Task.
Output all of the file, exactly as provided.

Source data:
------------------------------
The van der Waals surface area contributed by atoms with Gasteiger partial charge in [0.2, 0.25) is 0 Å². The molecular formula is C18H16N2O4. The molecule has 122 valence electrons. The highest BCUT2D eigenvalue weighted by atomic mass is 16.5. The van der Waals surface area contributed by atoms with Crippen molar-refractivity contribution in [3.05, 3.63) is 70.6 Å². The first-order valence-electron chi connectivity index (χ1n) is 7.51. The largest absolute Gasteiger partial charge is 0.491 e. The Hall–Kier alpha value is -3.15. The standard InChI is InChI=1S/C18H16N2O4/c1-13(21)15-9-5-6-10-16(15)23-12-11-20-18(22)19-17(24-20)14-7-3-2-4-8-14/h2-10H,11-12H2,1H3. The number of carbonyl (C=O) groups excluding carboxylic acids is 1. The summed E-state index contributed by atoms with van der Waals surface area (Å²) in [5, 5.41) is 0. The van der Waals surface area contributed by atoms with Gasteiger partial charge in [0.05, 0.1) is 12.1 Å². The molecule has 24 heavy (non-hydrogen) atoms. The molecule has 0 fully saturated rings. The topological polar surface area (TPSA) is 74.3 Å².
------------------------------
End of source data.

The van der Waals surface area contributed by atoms with Gasteiger partial charge in [0.2, 0.25) is 0 Å². The molecular formula is C18H16N2O4. The molecule has 122 valence electrons. The highest BCUT2D eigenvalue weighted by atomic mass is 16.5. The van der Waals surface area contributed by atoms with Crippen molar-refractivity contribution in [3.05, 3.63) is 70.6 Å². The first-order valence-electron chi connectivity index (χ1n) is 7.51. The largest absolute Gasteiger partial charge is 0.491 e. The Hall–Kier alpha value is -3.15. The standard InChI is InChI=1S/C18H16N2O4/c1-13(21)15-9-5-6-10-16(15)23-12-11-20-18(22)19-17(24-20)14-7-3-2-4-8-14/h2-10H,11-12H2,1H3. The number of carbonyl (C=O) groups excluding carboxylic acids is 1. The summed E-state index contributed by atoms with van der Waals surface area (Å²) in [5, 5.41) is 0. The van der Waals surface area contributed by atoms with Gasteiger partial charge in [0.05, 0.1) is 12.1 Å². The molecule has 24 heavy (non-hydrogen) atoms. The molecule has 0 fully saturated rings. The topological polar surface area (TPSA) is 74.3 Å².